The Hardin-Simmons University senior art majors host an exhibition of various artworks that represent each unique educational experience.
Fourteen students will have their sample work displayed in the Roberts Studio tonight, March 11, 2010. The public is invited to view the work from 5:00 -8:30 p.m. during the downtown Abilene Art Walk.
"It really is a culmination of the skills and talents gained while obtaining their education at Hardin-Simmons University," says Steve Neves, HSU Assistant Professor of Art.
Also, the HSU Concert Band is back from its West Texas Tour. High School students across West Texas got a chance to see first-hand what the big fuss is all about during the free concerts on their campuses this week.
Dr. Dorothy says they do the tour every spring. It's really a way of getting to know potential new students who are interested in the band and the School of Music, which, by the way, was the first nationally accredited music program in Texas.
Surprisingly, however, students in the Concert Band, and even the Cowboy Band, come from virtually every major program in the university.
The concert band performs four HSU campus concerts every year, and puts on more than 40 concerts around the country.
By the way, you'll be able to catch Dr. Jeffrey Cottrell's premier of his latest composition for band, called THUMP, to be presented during the concert. Dr. Cottrell is an active performer, teacher, and award winning composer.
He has served on the music faculty at Hardin-Simmons University since 2004, where he teaches low brass, music theory, and composition. This newest composition is a sort of a heavy-metal/rock homage for band.
As for the art show, students participating include Brenden McGee and Jessika DiGiorgio, two of HSU's anticipated May 2010 graduates.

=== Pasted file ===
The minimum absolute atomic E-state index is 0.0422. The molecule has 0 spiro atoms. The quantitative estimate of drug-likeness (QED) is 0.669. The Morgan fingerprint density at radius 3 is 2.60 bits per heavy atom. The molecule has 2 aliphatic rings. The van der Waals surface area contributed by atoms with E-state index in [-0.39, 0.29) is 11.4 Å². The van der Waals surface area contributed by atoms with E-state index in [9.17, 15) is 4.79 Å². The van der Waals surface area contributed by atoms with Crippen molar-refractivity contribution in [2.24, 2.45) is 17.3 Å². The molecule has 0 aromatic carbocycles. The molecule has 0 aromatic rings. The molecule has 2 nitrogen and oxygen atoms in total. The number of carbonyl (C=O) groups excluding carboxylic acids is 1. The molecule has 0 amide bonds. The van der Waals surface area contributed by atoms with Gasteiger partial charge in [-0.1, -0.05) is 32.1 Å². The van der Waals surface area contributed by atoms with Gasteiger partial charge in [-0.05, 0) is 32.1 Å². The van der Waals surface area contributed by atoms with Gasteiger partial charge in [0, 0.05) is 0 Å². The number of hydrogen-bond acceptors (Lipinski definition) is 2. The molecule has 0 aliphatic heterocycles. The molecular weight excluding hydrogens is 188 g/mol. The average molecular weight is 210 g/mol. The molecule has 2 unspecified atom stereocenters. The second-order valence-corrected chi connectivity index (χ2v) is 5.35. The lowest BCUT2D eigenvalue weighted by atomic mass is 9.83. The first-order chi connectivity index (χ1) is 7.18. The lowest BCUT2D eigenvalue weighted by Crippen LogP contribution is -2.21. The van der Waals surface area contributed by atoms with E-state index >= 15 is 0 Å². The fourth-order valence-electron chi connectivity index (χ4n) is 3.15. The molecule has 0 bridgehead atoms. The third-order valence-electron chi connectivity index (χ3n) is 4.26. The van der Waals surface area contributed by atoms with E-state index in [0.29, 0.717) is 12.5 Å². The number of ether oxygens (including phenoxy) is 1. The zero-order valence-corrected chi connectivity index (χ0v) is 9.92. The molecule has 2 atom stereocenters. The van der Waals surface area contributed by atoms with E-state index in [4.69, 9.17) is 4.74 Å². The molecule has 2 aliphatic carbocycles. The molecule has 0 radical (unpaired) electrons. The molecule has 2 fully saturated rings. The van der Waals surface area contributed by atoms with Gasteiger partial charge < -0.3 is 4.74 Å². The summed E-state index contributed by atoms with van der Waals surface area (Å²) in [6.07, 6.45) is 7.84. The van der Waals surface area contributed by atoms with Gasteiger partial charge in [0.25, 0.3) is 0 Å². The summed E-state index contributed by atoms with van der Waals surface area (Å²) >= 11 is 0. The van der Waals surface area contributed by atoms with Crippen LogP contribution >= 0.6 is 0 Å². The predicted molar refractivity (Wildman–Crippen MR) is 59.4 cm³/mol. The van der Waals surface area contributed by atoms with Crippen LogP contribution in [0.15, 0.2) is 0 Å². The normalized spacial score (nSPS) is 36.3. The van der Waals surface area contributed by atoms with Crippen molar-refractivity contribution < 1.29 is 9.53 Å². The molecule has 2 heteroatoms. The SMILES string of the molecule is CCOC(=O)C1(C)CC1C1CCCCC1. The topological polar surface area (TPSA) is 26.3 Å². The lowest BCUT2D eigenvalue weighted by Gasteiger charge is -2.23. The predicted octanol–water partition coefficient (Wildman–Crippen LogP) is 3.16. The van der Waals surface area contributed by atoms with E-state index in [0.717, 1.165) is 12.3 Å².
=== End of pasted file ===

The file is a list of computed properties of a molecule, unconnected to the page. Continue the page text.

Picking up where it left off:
Brenden Mcgee, a B.F.A. graphic design major, focuses most of his work around pop art and surrealism. Jessika DiGiorgio, a B.B.S. graphic design art major, transferred to HSU two years ago after receiving a degree in Fashion Merchandising and Management. She focuses most of her work on social, environmental, and animal-rights related issues that touch her heart the deepest. Cynthia Brennan finds joy in using not only the experiences of the here and now, but the lifetime of events that have occurred in her past. She uses these memories and experiences for inspiration.
Matthew Cody Brockett, a B.B.S. graphic arts major, views his design work to be about texture and depth of tactile interaction.
Jessika DiGiorgio, a B.B.S. graphic design art major, transferred to HSU two years ago after receiving a degree in Fashion Merchandising and Management. She focuses most of her work on social, environmental, and animal-rights related issues that touch her heart the deepest.
Cynthia Brennan finds joy in using not only the experiences of the here and now, but the lifetime of events that have occurred in her past. She uses these memories and experiences for inspiration.
Jaclyn Lung will graduate with her B.F.A. in photography. Her main focus as a photographer is portraits. Upon graduation she plans to start her own business using her education in photography and her knowledge of graphic design.
Jaime Martinez, a B.A. graphic design and spanish double major, has experimented with his work through his various experiences. He continuously seeks new challenges that can broaden his work as a student and as a professional.
Krystal Maestas is an art student from El Paso, Texas. Upon earning her fine arts degree she plans to pursue a job involving her passion, documentary photography.
Miles G. McFarland is a graphic arts and design major. McFarland has always been fascinated with Disney and inspired by Pixar Animation, particularly "Toy Story." Through these inspirations, McFarland wishes to continue using his computer and art skills to help capture the world seen through the eyes of a child.
Cari Ritchie is anticipating graduating with a B.F.A. in graphic design. She believes her art is a reflection of who she wants to be, not necessarily who she is, a part of her life's journey. She finds the process of creating art very rewarding.
Kyle Shaffer strives to make aesthetically pleasing pieces whether in painting, sculpture, or pottery. His hope is that the viewer gets a sense of beauty from looking at the objects that he has created.